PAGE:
7. Drink like a local – There is no shortage of choice when it comes to local wines – After you have been on a vineyard tour I am sure you will be an expert – but just in case you don’t have time for the visit, here’s a lowdown on what to drink in Garda. If you like white, try ‘Lugana’, or alternatively ‘Bardolino’ comes in red or rose – made from a mix of grapes including Corvina, Robdinella and sometimes a bit of Merlot or Cabernet Sauvignon. Bardolino is a very light red wine, great as a refreshing drink on a warm day. If wine isn’t your thing try a ‘Hugo’, this cocktail originated from the south Tyrol in Austria, and is a very popular drink in Lake Garda. Made from Presecco, soda water, mint, and either ‘Sambuco’ an elderflower cordial or St Germain Elderflower Liqueur.
8. Get out on the water – Whether its pedalos in Garda or kayaking in Malcesine, there is a bit of everything when it comes to water sports. Torbole, at the North West of the lake is famous for windsurfing, as well as kitesurfing and sailing. We stopped off in Malcesine for a quick dip! Easy Kite is predominantly a kite surf centre but also offers paddle boarding and kayaking when there isn’t much wind about. You can hire a Paddleboard for €15 per hour, the club house itself is a great place to chill out and catch some sun with the roof terrace and deck chairs/ beanbags on the lake side. http://www.easykite.it/en/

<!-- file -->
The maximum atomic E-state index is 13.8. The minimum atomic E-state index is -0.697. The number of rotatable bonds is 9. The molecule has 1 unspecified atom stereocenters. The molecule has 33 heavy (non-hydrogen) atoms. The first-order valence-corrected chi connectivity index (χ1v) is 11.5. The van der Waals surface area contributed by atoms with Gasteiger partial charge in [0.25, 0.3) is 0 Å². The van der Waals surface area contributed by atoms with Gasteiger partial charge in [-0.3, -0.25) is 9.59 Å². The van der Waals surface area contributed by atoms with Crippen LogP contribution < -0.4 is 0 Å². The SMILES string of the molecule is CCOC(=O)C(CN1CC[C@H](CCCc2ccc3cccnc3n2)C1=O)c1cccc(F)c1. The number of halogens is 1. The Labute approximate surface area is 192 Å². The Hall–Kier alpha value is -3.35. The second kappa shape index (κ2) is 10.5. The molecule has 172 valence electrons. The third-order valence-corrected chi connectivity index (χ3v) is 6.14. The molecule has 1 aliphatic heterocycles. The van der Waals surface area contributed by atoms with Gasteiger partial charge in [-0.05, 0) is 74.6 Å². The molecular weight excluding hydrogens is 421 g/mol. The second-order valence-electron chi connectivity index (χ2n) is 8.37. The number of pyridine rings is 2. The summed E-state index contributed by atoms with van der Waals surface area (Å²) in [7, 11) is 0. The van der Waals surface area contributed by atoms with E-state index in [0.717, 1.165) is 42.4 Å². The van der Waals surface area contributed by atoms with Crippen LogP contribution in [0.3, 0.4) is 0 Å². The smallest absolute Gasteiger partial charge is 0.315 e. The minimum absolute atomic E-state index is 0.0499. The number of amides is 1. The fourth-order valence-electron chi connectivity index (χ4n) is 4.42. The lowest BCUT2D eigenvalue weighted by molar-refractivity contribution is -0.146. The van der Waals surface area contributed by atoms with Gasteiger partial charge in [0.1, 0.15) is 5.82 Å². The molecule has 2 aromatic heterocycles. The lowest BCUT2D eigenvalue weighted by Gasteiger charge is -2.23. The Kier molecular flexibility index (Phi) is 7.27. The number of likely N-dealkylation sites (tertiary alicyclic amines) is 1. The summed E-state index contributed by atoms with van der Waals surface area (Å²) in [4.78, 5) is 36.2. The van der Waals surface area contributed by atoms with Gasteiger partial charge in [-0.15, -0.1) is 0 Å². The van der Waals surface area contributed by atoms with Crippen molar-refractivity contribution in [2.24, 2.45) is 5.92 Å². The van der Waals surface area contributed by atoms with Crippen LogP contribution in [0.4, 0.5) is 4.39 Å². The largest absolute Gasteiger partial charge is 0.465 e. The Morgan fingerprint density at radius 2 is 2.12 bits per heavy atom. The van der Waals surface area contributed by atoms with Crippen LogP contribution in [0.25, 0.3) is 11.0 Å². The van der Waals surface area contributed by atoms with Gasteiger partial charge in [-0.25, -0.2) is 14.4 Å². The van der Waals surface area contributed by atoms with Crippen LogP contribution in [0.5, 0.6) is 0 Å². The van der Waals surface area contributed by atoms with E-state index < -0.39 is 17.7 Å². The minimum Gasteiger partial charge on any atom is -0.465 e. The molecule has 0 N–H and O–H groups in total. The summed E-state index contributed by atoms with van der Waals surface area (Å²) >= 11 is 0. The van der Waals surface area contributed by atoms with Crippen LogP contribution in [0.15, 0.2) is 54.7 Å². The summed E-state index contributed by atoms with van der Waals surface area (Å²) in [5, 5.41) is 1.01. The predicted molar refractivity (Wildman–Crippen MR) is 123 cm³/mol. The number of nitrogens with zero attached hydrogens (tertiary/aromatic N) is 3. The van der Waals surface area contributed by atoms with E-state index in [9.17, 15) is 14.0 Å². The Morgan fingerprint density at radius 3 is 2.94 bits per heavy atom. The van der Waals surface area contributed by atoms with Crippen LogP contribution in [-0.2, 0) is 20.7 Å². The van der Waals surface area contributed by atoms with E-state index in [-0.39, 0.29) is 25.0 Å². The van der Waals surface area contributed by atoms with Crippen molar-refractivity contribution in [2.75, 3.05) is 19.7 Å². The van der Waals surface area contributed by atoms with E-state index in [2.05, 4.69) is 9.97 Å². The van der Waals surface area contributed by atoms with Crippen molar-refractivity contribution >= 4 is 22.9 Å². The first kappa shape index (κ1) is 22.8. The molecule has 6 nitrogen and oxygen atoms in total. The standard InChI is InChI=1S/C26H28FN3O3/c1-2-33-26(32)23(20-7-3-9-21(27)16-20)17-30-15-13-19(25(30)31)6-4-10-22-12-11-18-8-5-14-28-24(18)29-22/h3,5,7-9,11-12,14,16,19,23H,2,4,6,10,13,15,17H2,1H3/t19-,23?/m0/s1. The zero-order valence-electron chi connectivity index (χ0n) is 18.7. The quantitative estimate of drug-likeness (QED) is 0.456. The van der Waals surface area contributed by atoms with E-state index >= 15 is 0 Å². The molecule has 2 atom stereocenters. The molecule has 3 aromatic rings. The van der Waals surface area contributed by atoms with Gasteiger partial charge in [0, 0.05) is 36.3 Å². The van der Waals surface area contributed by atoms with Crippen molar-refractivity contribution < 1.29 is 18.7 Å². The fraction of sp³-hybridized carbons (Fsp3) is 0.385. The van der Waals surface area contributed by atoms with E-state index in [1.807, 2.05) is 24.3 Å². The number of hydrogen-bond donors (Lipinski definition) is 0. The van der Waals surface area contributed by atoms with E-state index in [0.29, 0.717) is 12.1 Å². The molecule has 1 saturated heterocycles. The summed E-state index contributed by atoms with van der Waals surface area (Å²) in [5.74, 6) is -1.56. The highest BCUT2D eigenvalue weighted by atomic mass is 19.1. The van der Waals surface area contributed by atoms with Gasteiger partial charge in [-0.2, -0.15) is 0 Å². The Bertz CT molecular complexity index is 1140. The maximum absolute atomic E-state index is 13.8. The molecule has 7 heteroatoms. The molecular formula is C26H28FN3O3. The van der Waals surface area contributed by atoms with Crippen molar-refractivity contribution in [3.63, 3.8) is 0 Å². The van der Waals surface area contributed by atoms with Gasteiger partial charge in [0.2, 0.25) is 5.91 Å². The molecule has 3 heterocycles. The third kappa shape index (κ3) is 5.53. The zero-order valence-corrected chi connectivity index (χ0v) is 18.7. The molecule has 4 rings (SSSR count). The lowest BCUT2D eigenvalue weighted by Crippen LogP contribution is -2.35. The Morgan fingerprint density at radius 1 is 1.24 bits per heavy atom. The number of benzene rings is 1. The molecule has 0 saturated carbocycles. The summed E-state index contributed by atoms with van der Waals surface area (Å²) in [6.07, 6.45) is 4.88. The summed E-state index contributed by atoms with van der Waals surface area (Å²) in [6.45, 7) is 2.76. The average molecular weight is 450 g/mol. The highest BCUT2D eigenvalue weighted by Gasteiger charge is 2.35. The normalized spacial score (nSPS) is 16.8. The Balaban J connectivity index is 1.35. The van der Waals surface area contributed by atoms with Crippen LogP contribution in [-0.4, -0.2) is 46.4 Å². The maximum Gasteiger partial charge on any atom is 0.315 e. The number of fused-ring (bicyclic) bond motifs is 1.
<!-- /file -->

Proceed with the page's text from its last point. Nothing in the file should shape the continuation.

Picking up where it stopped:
9. See some live music – There is a lot on offer for music lovers around the lake. But if you only have one evening spare head to the Grand Hotel, in Gardone Riviera, directly on the lake front, this hotel is worth a visit in itself. Originally known as the Hotel Pizzoccolo, it has been open to guests since 1884 with many famous visitors over the years including Valentina Tereshkova, the first woman in space; Albert Sabin, who discovered the polio vaccine; and Sir Winston Churchill. The Whinnie’s bar was opened at the Grand Hotel in the 1990’s in memory of Churchill who, it is said, much enjoyed sipping his favourite champagne in this bar. The Whinnie’s bar has live music every evening (except Wednesday) from 9.30pm.
If you would prefer something outside head to the Vittoriale, house of Italian poet Gabriel d’Annunzio, who was also a guest at the Grand Hotel while waiting for his house to be ready. In the grounds of this amazing historical house there is a huge outdoor amphitheatre with a variety of acts from ballet to Brit pop legend Damon Albarn. For tickets visit their website: http://www.anfiteatrodelvittoriale.it/en/buy-online-tickets
10. Stop to smell the roses – Well, white honeysuckle actually according to Google and my limited knowledge of flowers! This wonderful small white flower gives off a sweet but subtle smell which wafts its way around the lake. Make time for a nice stroll along the lake front or take a seat on one of the well maintained benches and just watch the world go by, a perfect end to an action packed trip to Garda!
The ferry terminals are normally in the centre of town and you can buy a ticket when you get there. I found them to be reliable, and they run fairly frequently. Check out the time table to see where you can go:
The other option is the bus – not quite as reliable as the ferry, but cheaper!
Nearest airport: Verona
Airport to Verona centre via bus (€6 one way) takes 15 minutes and goes every 20 minutes.
The trains go to Desenzano (about 25 mins, €3.85) and Pesciera (about 15 mins, €3.30). For the train times check out the journey planner:
The local bus goes to other towns around the lake from Verona but can take about 3 hours depending on where you are going.
Other options would be car hire or hotel transfer.